ALTHOUGH THE PRESENT BUILDING DATES FROM 1955 THE CHAPEL SITE ITSELF GOES BACK TO 1866. THE THEN PRIMITIVE METHODIST CHAPEL WAS BUILT, WE BELIEVE BY THE WRIGHT FAMILY OF TISSINGTON OF WHOM ONE WAS A LOCAL PREACHER. THE LAND IT WAS BUILT ON BELONGED NOT TO THE FITZHERBERTS BUT TO GEORGE JOHNSON OF TISSINGTON.
THERE HAS BEEN SOME CONFUSION AS TO ITS ORIGINS DUE TO THE PROXIMITY OF THE RAILWAY LINE AND THE CHAPEL RESEMBLING A RAILWAY CARRIAGE. HOWEVER THE RAILWAY WAS CONSTRUCTED IN 1899 LEADING TO THE ASSUMPTION OF THAT DATE BUT IN FACT THE CHAPEL EXISTED LONG BEFORE THEN. EVEN SO, TISSINGTON IS ONE OF THE LATER CHAPELS BELONGING TO THE PRIMITIVE METHODISTS IN THIS AREA.
It seems plans to erect a new building on the site started well before its actual completion and were certainly active in the 1920s as this letter shows:
"The Primitive Methodists of Tissington have worshipped for fifty eight years in a wood chapel which is now much weather worn and needs to be superceded with a new one. It is intended to erect a more substantial structure and the members of society have promised £150 towards the cost. Help from friends is greatly needed and will be gratefully received.
|Mr J H Carr is authorized to receive subscriptions.
Signed January 1924
John Holmes, Minister
Dorothy Robinson has kindly provided the following account of the days when the Chapel had a Sunday School.
TISSINGTON METHODIST CHAPEL SUNDAY SCHOOL 1956 - 1961
"The Sunday school was begun shortly after the new chapel was built, when the Rev John Barker was our Minister. This was inspired by a visit by the Derbyshire Village Mission - the Caravan Sisters, Sister Kitty and Sister Margaret. They entertained the young people in their caravan and introduced us to singing choruses and gave us film shows.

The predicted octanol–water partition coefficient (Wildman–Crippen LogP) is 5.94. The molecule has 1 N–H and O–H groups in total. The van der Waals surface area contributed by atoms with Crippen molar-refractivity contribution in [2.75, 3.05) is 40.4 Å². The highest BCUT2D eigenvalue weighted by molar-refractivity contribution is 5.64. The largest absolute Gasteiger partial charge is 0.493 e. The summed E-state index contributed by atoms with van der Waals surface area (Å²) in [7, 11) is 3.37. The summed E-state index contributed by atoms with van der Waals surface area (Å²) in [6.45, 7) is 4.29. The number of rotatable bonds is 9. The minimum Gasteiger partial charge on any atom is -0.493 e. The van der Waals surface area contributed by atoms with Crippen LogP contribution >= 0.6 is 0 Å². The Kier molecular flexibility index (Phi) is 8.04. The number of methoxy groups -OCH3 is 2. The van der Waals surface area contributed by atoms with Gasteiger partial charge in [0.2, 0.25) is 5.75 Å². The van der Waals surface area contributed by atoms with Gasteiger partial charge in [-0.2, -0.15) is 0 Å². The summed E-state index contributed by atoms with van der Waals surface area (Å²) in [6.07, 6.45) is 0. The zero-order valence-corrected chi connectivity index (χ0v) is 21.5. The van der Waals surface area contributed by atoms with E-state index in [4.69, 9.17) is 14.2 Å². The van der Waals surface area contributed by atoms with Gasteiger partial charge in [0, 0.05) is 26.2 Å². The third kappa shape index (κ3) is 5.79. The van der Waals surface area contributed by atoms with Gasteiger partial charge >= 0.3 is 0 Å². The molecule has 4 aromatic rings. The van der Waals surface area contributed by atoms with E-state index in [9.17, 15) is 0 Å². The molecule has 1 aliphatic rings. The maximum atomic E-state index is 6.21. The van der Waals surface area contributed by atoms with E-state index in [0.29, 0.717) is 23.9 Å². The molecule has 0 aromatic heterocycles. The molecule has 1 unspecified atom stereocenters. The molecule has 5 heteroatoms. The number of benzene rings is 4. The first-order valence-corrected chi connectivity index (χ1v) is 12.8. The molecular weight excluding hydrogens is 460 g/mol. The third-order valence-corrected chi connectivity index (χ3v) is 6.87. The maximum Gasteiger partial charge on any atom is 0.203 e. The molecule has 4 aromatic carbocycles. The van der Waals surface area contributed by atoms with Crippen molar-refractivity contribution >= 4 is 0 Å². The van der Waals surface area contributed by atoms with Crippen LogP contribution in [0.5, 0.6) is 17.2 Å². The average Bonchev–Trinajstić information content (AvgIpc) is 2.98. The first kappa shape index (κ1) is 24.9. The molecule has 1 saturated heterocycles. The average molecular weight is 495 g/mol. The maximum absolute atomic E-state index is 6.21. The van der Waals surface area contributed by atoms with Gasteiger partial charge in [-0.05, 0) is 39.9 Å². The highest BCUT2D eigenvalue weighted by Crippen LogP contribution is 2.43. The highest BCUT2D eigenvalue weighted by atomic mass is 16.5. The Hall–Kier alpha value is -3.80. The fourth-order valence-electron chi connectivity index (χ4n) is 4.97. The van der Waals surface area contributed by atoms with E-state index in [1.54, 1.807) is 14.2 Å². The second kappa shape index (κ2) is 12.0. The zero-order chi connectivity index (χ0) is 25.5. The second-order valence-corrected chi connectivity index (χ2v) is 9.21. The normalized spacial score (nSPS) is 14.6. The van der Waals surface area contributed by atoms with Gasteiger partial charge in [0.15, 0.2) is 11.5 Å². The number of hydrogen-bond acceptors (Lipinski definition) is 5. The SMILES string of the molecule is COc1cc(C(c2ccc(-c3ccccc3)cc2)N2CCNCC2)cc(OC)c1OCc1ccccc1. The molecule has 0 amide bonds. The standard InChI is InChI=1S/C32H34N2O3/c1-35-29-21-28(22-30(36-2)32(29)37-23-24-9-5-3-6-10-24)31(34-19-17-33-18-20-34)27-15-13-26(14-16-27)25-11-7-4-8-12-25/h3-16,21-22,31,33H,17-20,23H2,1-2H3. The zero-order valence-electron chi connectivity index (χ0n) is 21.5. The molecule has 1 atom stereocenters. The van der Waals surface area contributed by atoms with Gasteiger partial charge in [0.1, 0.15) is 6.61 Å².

My father Percy Titterton then started the Sunday School and I played the harmonium for them, keeping up the choruses. At that time visual and practical aids were becoming available from Methodist Resources and we invested in various items including colouring materials and a sand tray. We even performed a demonstration about traffic signs at a Sunday School Anniversary. Sometimes good behaviour was assured with the reward of liquorice allsorts at the end of the lesson.
We met on Sunday afternoons to avoid clashing with the Anglican Sunday School and up to 12 children attended aged 5 - 11 years. We went round the village to collect children from their homes including Brenda Beresford who lived at Fenny Bentley.
We kept an eye on the money. I recently found the accounts book which I kept up, helped occasionally by sister Catherine, until my brother Jim took over in August 1961. There are recorded expenses for a Sports Day with the Circuit, a Sunday School outing to Rhyl, a Christmas party in the Village Hall and Sunday School Prizes in 1960 - 1961. It sounds a bumper year! Unfortunately the account was often in deficit and had to be funded with a loan of £5 10 -0 from Chapel funds on one occasion. In 1961 I noted that we had to pay an annual Sunday School levy of 4d per head amoounting to 8 shillings. I wonder if this levy still applies.
Sadly the Sunday School had to close in 1961, as our family left Tissington then, but I amencouraged to see how well some of its pupils and helpers have done in the service of their Lord and the Church."
Dorothy Robinson (nee Titterton)
The History of our Chapel